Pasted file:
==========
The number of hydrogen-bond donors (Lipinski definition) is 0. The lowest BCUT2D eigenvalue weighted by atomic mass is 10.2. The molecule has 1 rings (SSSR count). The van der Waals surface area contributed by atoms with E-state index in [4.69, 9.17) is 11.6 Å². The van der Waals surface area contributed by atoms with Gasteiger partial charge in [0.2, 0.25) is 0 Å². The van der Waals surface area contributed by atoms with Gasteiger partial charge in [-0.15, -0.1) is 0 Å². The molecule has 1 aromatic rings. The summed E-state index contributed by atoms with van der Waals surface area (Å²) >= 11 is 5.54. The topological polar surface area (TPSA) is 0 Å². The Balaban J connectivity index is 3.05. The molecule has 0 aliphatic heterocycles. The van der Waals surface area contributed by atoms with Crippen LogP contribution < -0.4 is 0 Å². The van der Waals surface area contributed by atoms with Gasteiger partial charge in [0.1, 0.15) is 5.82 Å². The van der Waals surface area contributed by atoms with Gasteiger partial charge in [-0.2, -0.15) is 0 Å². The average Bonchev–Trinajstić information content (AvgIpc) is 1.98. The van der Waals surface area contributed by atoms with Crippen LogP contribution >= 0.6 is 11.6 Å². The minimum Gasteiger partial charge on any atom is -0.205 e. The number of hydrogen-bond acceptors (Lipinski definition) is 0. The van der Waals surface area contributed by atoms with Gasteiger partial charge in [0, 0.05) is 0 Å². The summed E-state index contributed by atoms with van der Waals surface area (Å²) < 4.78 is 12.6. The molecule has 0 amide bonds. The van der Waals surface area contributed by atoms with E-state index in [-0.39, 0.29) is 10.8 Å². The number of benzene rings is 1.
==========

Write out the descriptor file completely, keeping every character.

The number of hydrogen-bond donors (Lipinski definition) is 0. The lowest BCUT2D eigenvalue weighted by atomic mass is 10.2. The molecule has 1 rings (SSSR count). The van der Waals surface area contributed by atoms with E-state index in [4.69, 9.17) is 11.6 Å². The van der Waals surface area contributed by atoms with Gasteiger partial charge in [0.2, 0.25) is 0 Å². The van der Waals surface area contributed by atoms with Gasteiger partial charge in [-0.15, -0.1) is 0 Å². The molecule has 1 aromatic rings. The summed E-state index contributed by atoms with van der Waals surface area (Å²) >= 11 is 5.54. The topological polar surface area (TPSA) is 0 Å². The Balaban J connectivity index is 3.05. The molecule has 0 aliphatic heterocycles. The van der Waals surface area contributed by atoms with Crippen LogP contribution < -0.4 is 0 Å². The van der Waals surface area contributed by atoms with Gasteiger partial charge in [0.1, 0.15) is 5.82 Å². The van der Waals surface area contributed by atoms with Gasteiger partial charge in [-0.2, -0.15) is 0 Å². The average Bonchev–Trinajstić information content (AvgIpc) is 1.98. The van der Waals surface area contributed by atoms with Crippen LogP contribution >= 0.6 is 11.6 Å². The minimum Gasteiger partial charge on any atom is -0.205 e. The number of hydrogen-bond acceptors (Lipinski definition) is 0. The van der Waals surface area contributed by atoms with Gasteiger partial charge in [0, 0.05) is 0 Å². The summed E-state index contributed by atoms with van der Waals surface area (Å²) < 4.78 is 12.6. The molecule has 0 amide bonds. The van der Waals surface area contributed by atoms with E-state index in [-0.39, 0.29) is 10.8 Å². The number of benzene rings is 1.